The iceberg model.
I associate this iceberg model with Peter Senge. It shows the different levels of a system, with most hidden far below the surface.
=> Events are visible; they might be a crisis or a success (both can be fleeting)
=> Patterns are trends and behaviours that emerge over time and are more consistent
=> Structures are rules and policies that shape patterns and events
=> Mental models are beliefs and values; they’re the deepest level and the most powerful.
The point is a simple one, that if we operate based mainly on what is visible (the event level), then we are only in a position to react.
You can anticipate patterns. You can design structures. But in order to transform systems, you need to understand the mental models that underlie structures. You need to change mindsets.
With transformation being such a focus for leaders in so many industries, we’re doing lots of work exploring mindsets and identifying the moments that matter for shaping them. If you’re interested in seeing an example, you can listen to a great discussion with my colleague Marisa Hall (Co-Head of our Thinking Ahead Institute) here: https://buff.ly/3Ekd8tk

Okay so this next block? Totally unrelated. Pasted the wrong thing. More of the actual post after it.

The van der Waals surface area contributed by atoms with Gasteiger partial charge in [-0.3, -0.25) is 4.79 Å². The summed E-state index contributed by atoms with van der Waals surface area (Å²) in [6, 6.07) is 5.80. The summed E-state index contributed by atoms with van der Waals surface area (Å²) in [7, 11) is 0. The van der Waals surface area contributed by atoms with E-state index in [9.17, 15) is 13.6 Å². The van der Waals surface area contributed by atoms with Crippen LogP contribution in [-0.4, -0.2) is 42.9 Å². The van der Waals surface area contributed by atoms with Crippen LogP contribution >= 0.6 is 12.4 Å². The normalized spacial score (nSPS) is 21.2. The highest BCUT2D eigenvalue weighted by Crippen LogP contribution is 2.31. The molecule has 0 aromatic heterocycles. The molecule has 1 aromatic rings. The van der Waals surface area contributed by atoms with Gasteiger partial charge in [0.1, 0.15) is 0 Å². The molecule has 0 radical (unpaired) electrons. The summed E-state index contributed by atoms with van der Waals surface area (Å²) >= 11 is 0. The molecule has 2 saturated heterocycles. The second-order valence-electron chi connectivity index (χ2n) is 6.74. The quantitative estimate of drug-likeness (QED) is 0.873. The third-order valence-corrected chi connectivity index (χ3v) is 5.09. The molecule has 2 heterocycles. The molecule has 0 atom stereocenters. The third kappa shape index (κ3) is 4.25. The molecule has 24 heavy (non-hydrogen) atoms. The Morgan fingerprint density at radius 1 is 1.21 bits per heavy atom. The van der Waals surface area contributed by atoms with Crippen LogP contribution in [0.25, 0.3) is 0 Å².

hashtag#Leadership hashtag#SystemsThinking hashtag#Mindsets hashtag#PeopleAnalytics hashtag#BehavioralScience hashtag#ChangeLeadership hashtag#HR hashtag#EmployeeExperience hashtag#FutureOfWork hashtag#ClimateAction hashtag#WTW hashtag#OrganizationalCulture
There are many iceberg pictures, this one comes from the excellent Donella Meadows website: https://buff.ly/3L1FY5G
* I’m not sure Peter Senge uses an iceberg though. The Fifth Discipline uses lots pyramids.